Successful interim therapy with imatinib prior to allogeneic stem cell transplantation in Philadelphia chromosome-positive acute myeloid leukemia
Article first published online: 21 MAY 2007
European Journal of Haematology
Volume 79, Issue 2, pages 170–173, August 2007
How to Cite
Cho, B.-S., Kim, H.-J., Lee, S., Eom, K.-S., Min, W.-S., Lee, J.-W. and Kim, C.-C. (2007), Successful interim therapy with imatinib prior to allogeneic stem cell transplantation in Philadelphia chromosome-positive acute myeloid leukemia. European Journal of Haematology, 79: 170–173. doi: 10.1111/j.1600-0609.2007.00890.x
- Issue published online: 19 JUN 2007
- Article first published online: 21 MAY 2007
- Accepted for publication 4 May 2007
- Ph+ acute myeloid leukemia;
- stem cell transplantation;
- minimal residual disease;
- real-time quantitative polymerase chain reaction
Objectives: Imatinib (Glivec, STI571) has been successfully used in patients with chronic myelogenous leukemia and acute lymphoblastic leukemia with the Philadelphia chromosome (Ph). We used imatinib interim therapy for four consecutive patients with newly diagnosed Ph+ acute myeloid leukemia (AML). We monitored the patient status for minimal residual disease by real-time quantitative polymerase chain reaction.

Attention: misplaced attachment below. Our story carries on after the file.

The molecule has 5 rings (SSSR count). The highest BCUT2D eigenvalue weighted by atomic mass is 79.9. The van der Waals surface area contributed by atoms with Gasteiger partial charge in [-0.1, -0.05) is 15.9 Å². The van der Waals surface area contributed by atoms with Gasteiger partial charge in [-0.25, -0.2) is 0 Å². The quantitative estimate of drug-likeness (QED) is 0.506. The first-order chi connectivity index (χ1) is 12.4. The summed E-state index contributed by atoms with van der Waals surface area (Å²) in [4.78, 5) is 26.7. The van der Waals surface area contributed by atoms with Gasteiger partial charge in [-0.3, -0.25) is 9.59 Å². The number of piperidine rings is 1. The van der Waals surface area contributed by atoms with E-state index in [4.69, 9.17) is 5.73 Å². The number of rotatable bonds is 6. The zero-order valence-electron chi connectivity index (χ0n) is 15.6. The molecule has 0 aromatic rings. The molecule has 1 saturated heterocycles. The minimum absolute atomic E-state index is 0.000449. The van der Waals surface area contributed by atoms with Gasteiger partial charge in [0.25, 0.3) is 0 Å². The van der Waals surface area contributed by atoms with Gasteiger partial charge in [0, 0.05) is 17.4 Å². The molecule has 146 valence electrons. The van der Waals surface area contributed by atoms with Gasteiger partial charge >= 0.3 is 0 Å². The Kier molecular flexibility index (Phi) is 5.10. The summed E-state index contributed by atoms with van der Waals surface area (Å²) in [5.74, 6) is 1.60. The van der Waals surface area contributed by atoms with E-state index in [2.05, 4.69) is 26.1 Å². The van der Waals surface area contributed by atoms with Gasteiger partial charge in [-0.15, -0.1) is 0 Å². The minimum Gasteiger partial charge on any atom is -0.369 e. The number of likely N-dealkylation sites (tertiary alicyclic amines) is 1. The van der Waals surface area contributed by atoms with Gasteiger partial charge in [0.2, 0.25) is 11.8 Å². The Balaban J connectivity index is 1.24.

Methods and results: Imatinib was administered on an interim schedule after each chemotherapy course. After the first imatinib cycle, all patients remained in sustained complete hematologic remission (CHR) with a decrease in the breakpoint cluster region of the Abelson oncogene locus transcript. All patients received a second imatinib cycle following consolidation and showed sustained CHR, including two cases with complete molecular remission. All cases underwent hematopoietic stem cell transplantation (HSCT) in favorable condition, and are still alive with a leukemia-free status at 6, 6, 9, and 25 months after HSCT.
Conclusions: As a first-line interim therapy, imatinib appears to be a useful treatment strategy to provide a bridge to HSCT in patients with Ph+ AML. Further studies with a larger patient population and longer follow-up are needed for accurate assessment of the impact of imatinib on the long-term outcome of transplantation for patients with Ph+ AML.